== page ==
What Is Nation? The transformation of its definition
Scholars have long tried to shape the definition of the term.
By Charlotte Lee
After World War I, the United States’ president at that time, Thomas Woodrow Wilson, announced the “Self-determination” protocol in his Fourteen Points, and further startled the awareness of different ethnicities in self-governing. Since then, the definition of “nation” as a term in international relations has been debated without a concrete conclusion.
As a relatively new terminology, “nation” can often be perceived as an imagined and invented concept, which is partially proved accurate by ideologies such as Benedict Anderson’s imagined communities and different perspectives of Modernism such as Eric Hobsbawm and Eric Gellner. However, there are distinct flaws, if put in today’s scheme, in their theories. Furthermore, adding up with Anthony D. Smith’s National Identity, where ethnosymbolism is illustrated, one can understand that nations nowadays are more than mere imagination.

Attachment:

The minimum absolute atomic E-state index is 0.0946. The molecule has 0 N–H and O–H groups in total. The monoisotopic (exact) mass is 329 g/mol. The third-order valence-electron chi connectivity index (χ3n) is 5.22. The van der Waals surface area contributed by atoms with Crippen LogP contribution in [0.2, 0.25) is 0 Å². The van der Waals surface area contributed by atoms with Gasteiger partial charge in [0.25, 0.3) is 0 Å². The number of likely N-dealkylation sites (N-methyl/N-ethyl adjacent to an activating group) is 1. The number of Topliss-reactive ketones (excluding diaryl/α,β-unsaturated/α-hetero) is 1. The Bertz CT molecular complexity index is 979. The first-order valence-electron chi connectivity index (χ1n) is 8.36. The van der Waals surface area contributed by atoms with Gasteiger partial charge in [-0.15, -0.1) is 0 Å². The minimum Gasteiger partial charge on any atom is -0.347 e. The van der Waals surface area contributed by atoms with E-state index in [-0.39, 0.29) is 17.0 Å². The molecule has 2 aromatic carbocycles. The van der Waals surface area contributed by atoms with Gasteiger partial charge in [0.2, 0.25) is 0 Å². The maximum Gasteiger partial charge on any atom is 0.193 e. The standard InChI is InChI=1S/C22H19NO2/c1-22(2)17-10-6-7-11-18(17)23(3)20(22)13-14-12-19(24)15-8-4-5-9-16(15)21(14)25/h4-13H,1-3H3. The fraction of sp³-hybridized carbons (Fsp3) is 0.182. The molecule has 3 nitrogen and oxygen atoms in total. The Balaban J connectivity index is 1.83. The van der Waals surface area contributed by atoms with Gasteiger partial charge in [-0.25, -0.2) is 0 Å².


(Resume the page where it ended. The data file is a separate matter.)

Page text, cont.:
Benedict Anderson illustrates his theory of “imagined communities” by suggesting that even though no individual can meet every one of the rest of his or her nation throughout a lifetime, they perceive themselves as being in the same political unity. Later on, Ernest Gellner and Eric Hobsbawm further comment that cultures are thus invented due to the needs of nationalism, and the elites manipulate the formations of nations through a top-down process. However, there is a prominent fallacy in the previous statement.
The concept of nations has been widely accepted by international society nowadays, and nationalism has served as a powerful connection amid us. Thus, it is unconvincing to state that nations came from sheer imagination and human creation; they owe to have foundations to some extent. Therefore, Smith exemplified the definition of nations to a broader degree. In which, he concludes that it requires a territory, public cultures, historical memories, economy, and regulations, to form a nation. This perspective of ethnosymbolism offers a better explanation of why the idea “nation” can be quickly adopted after World War I and thus led to the risings of numerous state-nations at the time. Although ethnosymbolism may not serve as the perfect answer to how nations are formed, it does shed light on a fact: nations are more than imagined and invented communities.
This article is written by Charlotte Lee. Visit themockingjay.net for more articles.
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